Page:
Unless you want a lowball offer for your insurance claim or you want to increase the likelihood of being sued as a defendant in a lawsuit, do not buy insurance from Allstate. Allstate’s slogan, “You’re in good hands,” is anything but the truth. Allstate has catchy commercials with celebrity actors, but it is all puffery. When it comes time to pay a claim in real life, Allstate uses shady tactics and offers less than what it costs to repair vehicles.
Allstate has a terrible reputation among attorneys, insurance adjustors, judges, mediators, and others who have interactions with Allstate on a regular basis. Allstate is known for taking irrational positions in order to not fairly compensate injured victims and increase its own profit. Allstate is a publicly traded company that places profit for shareholders above all else. This article will discuss some of Allstate’s shady tactics.
Refuse to Accept 100% Responsibility
One trick Allstate practices routinely are not accepting 100% responsibility on behalf of its insureds. Often, Allstate will argue that its insured is not 100% responsible for the accident and try to blame the innocent party for at least part of the accident. I have seen this tactic on multiple occasions used by Allstate on clients, friends, and colleagues. Allstate adjustors will not let logic or common sense get in the way of refusing to accept full responsibility on behalf of their negligent insured drivers.
One friend was in an accident with an Allstate driver when the Allstate driver sideswiped her car. The Allstate driver changed lanes without checking and crashed into the side of her car. My friend was in the far-right lane with nowhere to move to avoid the accident. Nonetheless, the Allstate agent took the ridiculous position that my friend should have swerved onto the sidewalk to avoid the accident, so she was 20% at fault. The agent refused to pay more than 80% of the damage to her car.
I represented a client who was broadsided by a driver that ran a red light. The negligent driver was insured by Allstate. Allstate again claimed that its insured was not 100% at fault for the accident and claimed that my client was 20% at fault because she should have checked for someone running a red light. The police officer who filled out the accident report placed all the blame on the driver who ran the red light. The other driver clearly violated the law, but Allstate still refused to pay for 100% of my client’s property damage, medical bills or other damages.
Refuse to Pay 100% of the Medical Bills
Even when Allstate does accept 100% responsibility on behalf of its insured drivers, Allstate often refuses to pay all of the injured person’s medical bills. Allstate adjusters routinely claim that the ER bill or urgent care bill is too high and offer to pay only a portion of the bill. Allstate adjustors also routinely claim that the injured person received too much medical treatment and refuse to pay for all of the treatment (as if an untrained insurance adjustor knows more about the proper amount of medical treatment than a trained medical professional). Allstate leaves injured victims who accept the lowball offers to pay the remainder of their bills if they cannot negotiate the bills down.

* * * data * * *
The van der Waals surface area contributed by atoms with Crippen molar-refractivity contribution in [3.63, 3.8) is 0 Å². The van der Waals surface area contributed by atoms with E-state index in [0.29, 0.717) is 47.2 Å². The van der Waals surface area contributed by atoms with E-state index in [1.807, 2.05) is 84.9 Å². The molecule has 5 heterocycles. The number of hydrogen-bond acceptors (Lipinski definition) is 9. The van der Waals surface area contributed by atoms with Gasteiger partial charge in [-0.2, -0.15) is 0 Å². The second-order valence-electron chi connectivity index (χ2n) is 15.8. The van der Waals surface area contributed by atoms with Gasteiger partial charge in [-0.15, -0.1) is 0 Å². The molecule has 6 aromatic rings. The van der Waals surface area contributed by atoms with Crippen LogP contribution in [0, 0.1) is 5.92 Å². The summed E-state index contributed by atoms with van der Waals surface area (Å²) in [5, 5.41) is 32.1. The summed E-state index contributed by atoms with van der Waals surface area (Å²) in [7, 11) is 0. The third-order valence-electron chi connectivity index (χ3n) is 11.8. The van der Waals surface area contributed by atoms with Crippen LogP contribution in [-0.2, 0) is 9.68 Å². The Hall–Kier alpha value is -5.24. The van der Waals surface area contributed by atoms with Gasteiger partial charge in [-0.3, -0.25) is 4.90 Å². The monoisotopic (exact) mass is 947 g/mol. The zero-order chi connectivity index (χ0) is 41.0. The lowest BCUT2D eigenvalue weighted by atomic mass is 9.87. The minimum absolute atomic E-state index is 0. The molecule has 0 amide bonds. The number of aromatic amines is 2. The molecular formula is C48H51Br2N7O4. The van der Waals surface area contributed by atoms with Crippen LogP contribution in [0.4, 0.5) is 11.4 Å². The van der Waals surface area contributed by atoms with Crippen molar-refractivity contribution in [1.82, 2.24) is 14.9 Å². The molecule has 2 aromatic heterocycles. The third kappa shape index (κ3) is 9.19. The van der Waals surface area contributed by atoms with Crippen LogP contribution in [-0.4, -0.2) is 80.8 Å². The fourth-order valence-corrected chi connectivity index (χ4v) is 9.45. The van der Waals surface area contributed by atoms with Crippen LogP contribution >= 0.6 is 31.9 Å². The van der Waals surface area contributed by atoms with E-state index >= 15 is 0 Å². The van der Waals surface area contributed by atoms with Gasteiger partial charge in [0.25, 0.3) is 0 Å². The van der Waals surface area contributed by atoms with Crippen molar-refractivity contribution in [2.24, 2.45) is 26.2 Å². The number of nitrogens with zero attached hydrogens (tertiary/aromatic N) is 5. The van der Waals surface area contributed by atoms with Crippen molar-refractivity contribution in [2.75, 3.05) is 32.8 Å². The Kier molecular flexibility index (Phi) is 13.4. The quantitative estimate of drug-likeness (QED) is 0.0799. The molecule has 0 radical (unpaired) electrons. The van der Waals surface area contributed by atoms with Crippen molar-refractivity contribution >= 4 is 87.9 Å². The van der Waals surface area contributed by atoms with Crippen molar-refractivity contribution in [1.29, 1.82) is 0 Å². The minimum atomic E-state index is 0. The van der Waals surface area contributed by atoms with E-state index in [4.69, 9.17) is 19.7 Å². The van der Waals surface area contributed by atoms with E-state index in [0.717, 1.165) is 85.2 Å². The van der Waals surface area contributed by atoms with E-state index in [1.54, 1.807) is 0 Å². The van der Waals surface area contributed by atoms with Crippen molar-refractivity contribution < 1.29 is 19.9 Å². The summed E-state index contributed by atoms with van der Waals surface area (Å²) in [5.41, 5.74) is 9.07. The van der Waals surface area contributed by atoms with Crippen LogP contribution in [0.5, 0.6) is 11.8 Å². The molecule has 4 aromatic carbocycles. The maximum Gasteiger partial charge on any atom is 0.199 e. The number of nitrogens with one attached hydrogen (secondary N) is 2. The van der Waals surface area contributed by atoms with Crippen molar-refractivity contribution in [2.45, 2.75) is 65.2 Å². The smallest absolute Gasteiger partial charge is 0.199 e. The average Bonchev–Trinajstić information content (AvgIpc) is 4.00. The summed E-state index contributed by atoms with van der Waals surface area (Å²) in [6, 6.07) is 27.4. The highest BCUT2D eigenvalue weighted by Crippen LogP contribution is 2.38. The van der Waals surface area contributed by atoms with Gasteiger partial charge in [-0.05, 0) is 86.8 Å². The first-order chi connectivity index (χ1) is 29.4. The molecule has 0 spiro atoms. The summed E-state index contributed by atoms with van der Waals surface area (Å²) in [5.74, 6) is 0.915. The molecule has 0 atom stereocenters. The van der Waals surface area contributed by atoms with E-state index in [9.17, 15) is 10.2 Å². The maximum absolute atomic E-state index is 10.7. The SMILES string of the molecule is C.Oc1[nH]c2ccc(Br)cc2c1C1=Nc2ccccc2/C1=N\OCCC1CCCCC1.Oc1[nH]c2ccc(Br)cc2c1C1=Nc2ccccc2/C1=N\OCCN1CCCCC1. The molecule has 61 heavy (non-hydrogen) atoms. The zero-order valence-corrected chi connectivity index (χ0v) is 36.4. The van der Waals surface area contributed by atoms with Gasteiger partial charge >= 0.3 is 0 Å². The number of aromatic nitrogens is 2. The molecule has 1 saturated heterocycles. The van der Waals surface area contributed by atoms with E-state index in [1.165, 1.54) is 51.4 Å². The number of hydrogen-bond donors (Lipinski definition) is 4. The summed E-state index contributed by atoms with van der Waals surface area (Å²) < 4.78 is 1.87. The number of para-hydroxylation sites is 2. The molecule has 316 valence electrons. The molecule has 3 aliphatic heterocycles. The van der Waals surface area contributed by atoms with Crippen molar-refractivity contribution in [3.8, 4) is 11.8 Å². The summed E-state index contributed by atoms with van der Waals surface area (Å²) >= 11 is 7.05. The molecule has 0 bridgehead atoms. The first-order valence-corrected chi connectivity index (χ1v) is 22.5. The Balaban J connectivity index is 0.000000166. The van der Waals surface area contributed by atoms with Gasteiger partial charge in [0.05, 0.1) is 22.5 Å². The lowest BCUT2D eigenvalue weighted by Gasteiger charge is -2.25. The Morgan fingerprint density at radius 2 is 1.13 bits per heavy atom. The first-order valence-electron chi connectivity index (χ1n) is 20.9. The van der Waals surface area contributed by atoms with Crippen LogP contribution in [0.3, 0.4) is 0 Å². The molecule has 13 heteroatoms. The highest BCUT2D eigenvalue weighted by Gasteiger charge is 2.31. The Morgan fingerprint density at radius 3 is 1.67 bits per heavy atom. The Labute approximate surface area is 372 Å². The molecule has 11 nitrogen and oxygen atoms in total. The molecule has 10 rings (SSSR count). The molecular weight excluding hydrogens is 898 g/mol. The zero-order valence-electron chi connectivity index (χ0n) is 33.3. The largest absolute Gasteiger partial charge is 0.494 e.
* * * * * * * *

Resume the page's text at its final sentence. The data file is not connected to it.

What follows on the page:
Refuse to Pay for Pain and Suffering, Disfigurement or Impairment
Allstate agents are notorious for offering little to nothing for pain and suffering, disfigurement, or impairment. Sometimes people who are injured in car accidents will receive months of physical therapy to try and relieve the pain they are suffering from a motor vehicle collision. A person who takes time off of work several days a week for months obviously is in pain. Nonetheless, Allstate routinely offers close to nothing for the aggravation, inconvenience, and pain the person experiences because of the negligence of its insured driver.
How Does Allstate’s Behavior Affect its Insureds?
Maybe you think it does not matter if Allstate lowballs injured drivers because you only have liability insurance with Allstate. You figure that if you cause an accident, it is the other driver who is dealing with lowball offers, not you. However, Allstate’s behavior still may cause problems for you. If the other driver stands up for himself and refuses to accept the unfair offer, the other driver’s only recourse is to file a lawsuit.
As a result, you, the driver insured by Allstate, will be a defendant in a lawsuit. The defendant insured by Allstate will have to produce documents and provide answers to written questions. The defendant also may have to lose a day of work to appear for a deposition. Lawyers take depositions on weekdays between 9 and 5. They do not take depositions at night or on weekends. If the driver refuses to take time off work and appear for the deposition, he will lose his insurance coverage. If the case does not settle because Allstate continues to be unreasonable, the defendant will have to appear in court and will likely lose more days of work. Allstate will not reimburse its insured for lost wages appearing at a deposition and trial.
When considering what insurance to buy for your car or home, Allstate should be at the bottom of your list. You are not in good hands with Allstate.